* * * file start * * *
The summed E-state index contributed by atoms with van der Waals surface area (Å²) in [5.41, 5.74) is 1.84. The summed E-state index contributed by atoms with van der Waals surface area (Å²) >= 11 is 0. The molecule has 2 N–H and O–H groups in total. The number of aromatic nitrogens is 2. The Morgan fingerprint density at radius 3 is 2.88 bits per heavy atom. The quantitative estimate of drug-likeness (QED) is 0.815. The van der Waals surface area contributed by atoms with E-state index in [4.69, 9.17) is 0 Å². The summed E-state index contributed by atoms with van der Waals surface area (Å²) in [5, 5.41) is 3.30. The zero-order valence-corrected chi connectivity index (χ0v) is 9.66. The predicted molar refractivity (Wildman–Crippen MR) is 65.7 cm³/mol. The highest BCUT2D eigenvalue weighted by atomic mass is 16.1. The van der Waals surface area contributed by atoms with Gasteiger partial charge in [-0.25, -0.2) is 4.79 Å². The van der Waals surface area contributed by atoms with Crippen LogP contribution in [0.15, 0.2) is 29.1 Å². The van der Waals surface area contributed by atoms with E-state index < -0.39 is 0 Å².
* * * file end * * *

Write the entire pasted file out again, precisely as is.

The summed E-state index contributed by atoms with van der Waals surface area (Å²) in [5.41, 5.74) is 1.84. The summed E-state index contributed by atoms with van der Waals surface area (Å²) >= 11 is 0. The molecule has 2 N–H and O–H groups in total. The number of aromatic nitrogens is 2. The Morgan fingerprint density at radius 3 is 2.88 bits per heavy atom. The quantitative estimate of drug-likeness (QED) is 0.815. The van der Waals surface area contributed by atoms with E-state index in [4.69, 9.17) is 0 Å². The summed E-state index contributed by atoms with van der Waals surface area (Å²) in [5, 5.41) is 3.30. The zero-order valence-corrected chi connectivity index (χ0v) is 9.66. The predicted molar refractivity (Wildman–Crippen MR) is 65.7 cm³/mol. The highest BCUT2D eigenvalue weighted by atomic mass is 16.1. The van der Waals surface area contributed by atoms with Gasteiger partial charge in [-0.25, -0.2) is 4.79 Å². The van der Waals surface area contributed by atoms with Crippen LogP contribution in [0.15, 0.2) is 29.1 Å². The van der Waals surface area contributed by atoms with E-state index < -0.39 is 0 Å².